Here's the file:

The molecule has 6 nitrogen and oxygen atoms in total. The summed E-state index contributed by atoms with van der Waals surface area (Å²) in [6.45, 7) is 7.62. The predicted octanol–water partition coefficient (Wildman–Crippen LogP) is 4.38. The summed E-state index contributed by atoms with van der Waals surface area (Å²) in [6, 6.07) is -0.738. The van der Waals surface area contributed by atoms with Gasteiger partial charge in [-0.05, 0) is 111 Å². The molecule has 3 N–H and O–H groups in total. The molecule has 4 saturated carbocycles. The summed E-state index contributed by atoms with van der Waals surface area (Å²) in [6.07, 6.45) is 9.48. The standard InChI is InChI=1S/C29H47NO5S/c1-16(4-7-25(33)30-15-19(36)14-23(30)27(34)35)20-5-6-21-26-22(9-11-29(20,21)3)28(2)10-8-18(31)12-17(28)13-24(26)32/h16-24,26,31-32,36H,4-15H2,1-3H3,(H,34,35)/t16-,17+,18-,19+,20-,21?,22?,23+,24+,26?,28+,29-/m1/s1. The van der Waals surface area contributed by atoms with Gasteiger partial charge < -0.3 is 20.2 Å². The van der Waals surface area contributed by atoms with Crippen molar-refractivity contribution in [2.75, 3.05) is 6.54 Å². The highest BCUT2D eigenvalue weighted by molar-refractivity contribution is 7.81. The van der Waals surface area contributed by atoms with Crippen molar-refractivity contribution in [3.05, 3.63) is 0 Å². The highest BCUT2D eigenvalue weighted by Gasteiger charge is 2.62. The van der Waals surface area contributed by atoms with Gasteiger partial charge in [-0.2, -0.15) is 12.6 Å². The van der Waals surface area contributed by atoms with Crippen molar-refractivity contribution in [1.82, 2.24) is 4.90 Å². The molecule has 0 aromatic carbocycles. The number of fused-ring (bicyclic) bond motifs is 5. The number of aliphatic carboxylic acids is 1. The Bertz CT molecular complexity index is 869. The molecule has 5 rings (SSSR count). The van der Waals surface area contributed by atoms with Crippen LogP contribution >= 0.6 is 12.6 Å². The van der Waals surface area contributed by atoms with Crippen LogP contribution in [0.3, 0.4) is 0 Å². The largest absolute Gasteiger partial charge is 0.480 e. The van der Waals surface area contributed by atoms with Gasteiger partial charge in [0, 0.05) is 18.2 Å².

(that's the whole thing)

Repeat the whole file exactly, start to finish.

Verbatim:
The molecule has 6 nitrogen and oxygen atoms in total. The summed E-state index contributed by atoms with van der Waals surface area (Å²) in [6.45, 7) is 7.62. The predicted octanol–water partition coefficient (Wildman–Crippen LogP) is 4.38. The summed E-state index contributed by atoms with van der Waals surface area (Å²) in [6, 6.07) is -0.738. The van der Waals surface area contributed by atoms with Gasteiger partial charge in [-0.05, 0) is 111 Å². The molecule has 3 N–H and O–H groups in total. The molecule has 4 saturated carbocycles. The summed E-state index contributed by atoms with van der Waals surface area (Å²) in [6.07, 6.45) is 9.48. The standard InChI is InChI=1S/C29H47NO5S/c1-16(4-7-25(33)30-15-19(36)14-23(30)27(34)35)20-5-6-21-26-22(9-11-29(20,21)3)28(2)10-8-18(31)12-17(28)13-24(26)32/h16-24,26,31-32,36H,4-15H2,1-3H3,(H,34,35)/t16-,17+,18-,19+,20-,21?,22?,23+,24+,26?,28+,29-/m1/s1. The van der Waals surface area contributed by atoms with Gasteiger partial charge < -0.3 is 20.2 Å². The van der Waals surface area contributed by atoms with Crippen molar-refractivity contribution in [2.75, 3.05) is 6.54 Å². The highest BCUT2D eigenvalue weighted by molar-refractivity contribution is 7.81. The van der Waals surface area contributed by atoms with Crippen molar-refractivity contribution in [3.05, 3.63) is 0 Å². The highest BCUT2D eigenvalue weighted by Gasteiger charge is 2.62. The van der Waals surface area contributed by atoms with Gasteiger partial charge in [-0.2, -0.15) is 12.6 Å². The van der Waals surface area contributed by atoms with Crippen molar-refractivity contribution in [1.82, 2.24) is 4.90 Å². The molecule has 0 aromatic carbocycles. The number of fused-ring (bicyclic) bond motifs is 5. The number of aliphatic carboxylic acids is 1. The Bertz CT molecular complexity index is 869. The molecule has 5 rings (SSSR count). The van der Waals surface area contributed by atoms with Crippen LogP contribution >= 0.6 is 12.6 Å². The van der Waals surface area contributed by atoms with Crippen LogP contribution in [0.3, 0.4) is 0 Å². The largest absolute Gasteiger partial charge is 0.480 e. The van der Waals surface area contributed by atoms with Gasteiger partial charge in [0, 0.05) is 18.2 Å².